In addition to attorneys, psycho-forensic evaluators, and investigators, the Office of Defense Services employs paralegals, secretaries, and technical staff who may be involved in your defense as appropriate.
By statute, the Office of Defense Services is only appointed in criminal and delinquency matters. Our office only represents adult clients in criminal cases in which you can be sent to prison. Our office represents minors on all criminal or delinquency cases. Our office does not represent adults on minor traffic offenses. We represent clients statewide in the Supreme Court, Superior Court, Family Court and the Court of Common Pleas. We also represent clients at Alderman’s Court 40 in Newark.
We do not represent clients in the Justice of the Peace Court system except for juveniles charged with criminal contempt of a truancy court order (which are handled by the Family Court Unit in the county in which the offense occurred), adults charged with a DUI offense out of Justice of the Peace Court 11 (which are handled by the New Castle County Court of Common Pleas Unit) and certain bail hearings.
In order to request appointed through the Office of Defense Services representation on all other eligible Justice of the Peace Court offenses, you must transfer your Justice of the Peace Court case to one of the courts in which we provide representation such as the Court of Common Pleas or Family Court. Office of Defense Services attorneys are not appointed for any civil cases such as divorce, child support or child custody. Please click here for links to other agencies which may be able to handle these civil matters.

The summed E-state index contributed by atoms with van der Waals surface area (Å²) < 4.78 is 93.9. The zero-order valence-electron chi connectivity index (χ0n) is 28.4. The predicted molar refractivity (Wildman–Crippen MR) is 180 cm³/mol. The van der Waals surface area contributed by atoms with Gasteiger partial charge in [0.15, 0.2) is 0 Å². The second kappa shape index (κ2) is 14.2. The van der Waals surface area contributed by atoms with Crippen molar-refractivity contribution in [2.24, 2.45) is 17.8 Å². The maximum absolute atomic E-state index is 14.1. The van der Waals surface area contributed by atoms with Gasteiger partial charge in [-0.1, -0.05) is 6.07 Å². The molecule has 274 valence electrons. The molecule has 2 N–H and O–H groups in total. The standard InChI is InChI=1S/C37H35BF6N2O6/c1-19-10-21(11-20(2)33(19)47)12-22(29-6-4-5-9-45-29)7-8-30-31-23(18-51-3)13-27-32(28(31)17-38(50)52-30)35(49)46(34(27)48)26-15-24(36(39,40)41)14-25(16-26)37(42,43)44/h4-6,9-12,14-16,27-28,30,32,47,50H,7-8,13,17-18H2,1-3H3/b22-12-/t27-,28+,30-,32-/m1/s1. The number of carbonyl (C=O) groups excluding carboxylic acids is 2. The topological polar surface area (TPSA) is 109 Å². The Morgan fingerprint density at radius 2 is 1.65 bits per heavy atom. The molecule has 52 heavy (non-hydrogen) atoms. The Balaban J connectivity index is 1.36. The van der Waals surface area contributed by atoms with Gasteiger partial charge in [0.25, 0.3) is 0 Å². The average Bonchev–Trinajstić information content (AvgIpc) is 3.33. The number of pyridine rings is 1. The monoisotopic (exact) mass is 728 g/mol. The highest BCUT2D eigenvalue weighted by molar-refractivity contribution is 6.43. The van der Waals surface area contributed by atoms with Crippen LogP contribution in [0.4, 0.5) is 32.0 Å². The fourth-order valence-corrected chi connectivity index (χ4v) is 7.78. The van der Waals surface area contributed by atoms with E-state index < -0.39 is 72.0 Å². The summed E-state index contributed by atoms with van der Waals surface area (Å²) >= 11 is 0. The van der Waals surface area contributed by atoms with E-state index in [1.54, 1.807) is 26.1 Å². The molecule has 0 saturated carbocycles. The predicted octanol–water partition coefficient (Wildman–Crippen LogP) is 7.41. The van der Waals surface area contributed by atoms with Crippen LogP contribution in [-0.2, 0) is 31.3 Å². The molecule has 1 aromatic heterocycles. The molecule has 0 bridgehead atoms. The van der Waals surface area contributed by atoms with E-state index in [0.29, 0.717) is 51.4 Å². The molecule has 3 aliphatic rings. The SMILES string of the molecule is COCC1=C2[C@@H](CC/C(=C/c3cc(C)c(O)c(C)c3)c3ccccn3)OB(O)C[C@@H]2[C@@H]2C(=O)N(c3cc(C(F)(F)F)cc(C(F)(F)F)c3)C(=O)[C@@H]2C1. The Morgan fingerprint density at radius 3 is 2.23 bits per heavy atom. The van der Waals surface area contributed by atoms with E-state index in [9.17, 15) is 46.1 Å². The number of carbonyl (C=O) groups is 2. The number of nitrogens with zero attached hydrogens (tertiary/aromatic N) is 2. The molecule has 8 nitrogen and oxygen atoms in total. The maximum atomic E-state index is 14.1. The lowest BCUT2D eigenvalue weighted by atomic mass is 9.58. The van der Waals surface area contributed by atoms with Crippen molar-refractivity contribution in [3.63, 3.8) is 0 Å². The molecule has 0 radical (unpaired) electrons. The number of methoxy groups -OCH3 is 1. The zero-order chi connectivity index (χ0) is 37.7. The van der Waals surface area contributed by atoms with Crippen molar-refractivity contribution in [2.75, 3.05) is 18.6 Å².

Once you are found eligible, the Office of Defense Services will represent you as soon as you are charged with a crime and stay with your case from arraignment through every stage of the process, including the direct appeal. You should interview with our office for representation as soon as you are charged.
A “conflict of interest” occurs when an attorney (or group of attorneys) cannot represent a client due to their duty of loyalty to another client. For example, two defendants are charged with a crime. Defendant 1 is already represented by the Public Defender’s Office when Defendant 2 requests representation. The Public Defender’s Office cannot represent both Defendant 1 and Defendant 2 as their defenses may be adverse to one another.
If you are eligible for Office of Defense Services representation but a conflict of interest is found, you will be appointed an attorney from the Office of Conflicts Counsel to represent you. This attorney is commonly referred to as “Conflict Counsel.”
The Office of Defense Services will arrange for necessary interpretive services to help you communicate with your attorney and to understand your court proceedings. Please click here for information on our Spanish services.
A preliminary hearing is permitted in cases where an individual is charged with a felony. It is simply an opportunity for the court to review whether there is probable cause to establish that a crime was committed and that the individual charged committed the crime. The court also has an opportunity to review bail to determine whether it should be increased or decreased. Charges are rarely dismissed as the result of a preliminary hearing. Even if they are dismissed, the State may then bring back the charges through an indictment. In some cases, the State may offer a plea bargain at the preliminary hearing stage. Our attorneys will discuss the plea offer with you and advise you as to whether or not the early resolution of your case is a good deal.